The Thessalonian Correspondence, Part 3

Discussing prophecy is a fascinating activity, often with far-reaching implications. Back in the 1980s, there was a group of Christians that was convinced that the Lord revealed to them that there was going to be a nuclear explosion over Chicago, with destruction covering a 300-mile radius. So these folks all made arrangements to be in northern Wisconsin for the fateful event – some selling their homes and quitting their jobs. Needless to say, most of them were embarrassed when the cataclysmic event did not happen and life as they knew it resumed. Admittedly, this is an illustration of a fringe group, but it illustrates what happens when prophecy is taken for more than God intends it – which in my opinion is to call his people to righteousness and ethical integrity, even in the midst of great difficulty, even persecution. (A survey of the major OT prophets reveals that their message was for God’s people to repent and reject their sinful ways – not to predict the future, although future events were revealed in order to motivate repentance and provide assurance and comfort in the truth that God was sovereign). When Paul taught the believers in Thessalonica concerning the Day of the Lord, his purpose, likewise, was to bring assurance and comfort his readers. But as I noted last time, certain false teachers were confusing the believers and causing quite a stir. Some were teaching that the Day of the Lord had already come, the fallacy of which I discussed last time. However, it seems that there were others who were convinced that the second coming was so close that they need not work. After all, why work if Jesus is coming soon? Paul is firm with these people.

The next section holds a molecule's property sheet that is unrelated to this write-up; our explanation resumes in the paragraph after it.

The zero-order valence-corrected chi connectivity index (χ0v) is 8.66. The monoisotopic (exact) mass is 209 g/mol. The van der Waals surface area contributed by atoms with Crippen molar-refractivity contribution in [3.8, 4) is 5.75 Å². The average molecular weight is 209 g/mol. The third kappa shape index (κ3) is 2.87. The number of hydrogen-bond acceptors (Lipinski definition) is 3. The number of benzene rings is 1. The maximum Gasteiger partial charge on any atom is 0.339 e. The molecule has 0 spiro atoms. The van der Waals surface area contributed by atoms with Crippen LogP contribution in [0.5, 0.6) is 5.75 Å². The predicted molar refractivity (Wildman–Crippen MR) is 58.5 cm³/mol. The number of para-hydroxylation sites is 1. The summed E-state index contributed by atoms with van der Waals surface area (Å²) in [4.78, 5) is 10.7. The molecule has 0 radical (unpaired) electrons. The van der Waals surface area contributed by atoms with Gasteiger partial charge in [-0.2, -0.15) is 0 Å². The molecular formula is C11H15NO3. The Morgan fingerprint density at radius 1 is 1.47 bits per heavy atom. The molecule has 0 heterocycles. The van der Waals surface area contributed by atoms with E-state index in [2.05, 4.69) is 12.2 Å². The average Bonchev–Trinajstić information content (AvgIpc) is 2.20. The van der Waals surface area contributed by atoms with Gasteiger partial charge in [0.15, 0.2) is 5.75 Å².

In the name of the Lord Jesus Christ, we command you, brothers and sisters, to keep away from every believer who is idle and disruptive and does not live according to the teaching you received from us. For you yourselves know how you ought to follow our example. We were not idle when we were with you, nor did we eat anyone’s food without paying for it. On the contrary, we worked night and day, laboring and toiling so that we would not be a burden to any of you. We did this, not because we do not have the right to such help, but in order to offer ourselves as a model for you to imitate. For even when we were with you, we gave you this rule: “The one who is unwilling to work shall not eat.” We hear that some among you are idle and disruptive. They are not busy; they are busybodies. Such people we command and urge in the Lord Jesus Christ to settle down and earn the food they eat. And as for you, brothers and sisters, never tire of doing what is good. (2Th 3:6-13 NIV)

Whatever your view of eschatology (the study of End Times events) I encourage you to take seriously our current mandate, which is to make disciples and live in such a way as to glorify God. The extremes of not caring at all about prophetic material because God has it all figured out and we can’t do anything about it anyway, and getting all upset by looking for prophetic fulfillment in every news headline that comes across the media, are not helpful.

The end of all things is near. Therefore be alert and of sober mind so that you may pray. (1Pe 4:7 NIV)

Peter continues:

So then, dear friends, since you are looking forward to this, make every effort to be found spotless, blameless and at peace with him. (2Pe 3:14 NIV)

The study of the End Times is a fascinating enterprise, but it must be in the context of ethical motivation. It is true that no one knows the day nor the hour (Matt 24:36), but we do know it will happen. Therefore, when it does, how will Jesus find us? That is the question. Will it be running from the realities of life in this world or will it be with our hand to the plow, working and trusting God to use us, so that when we are taken to heaven, we might take others with us!!

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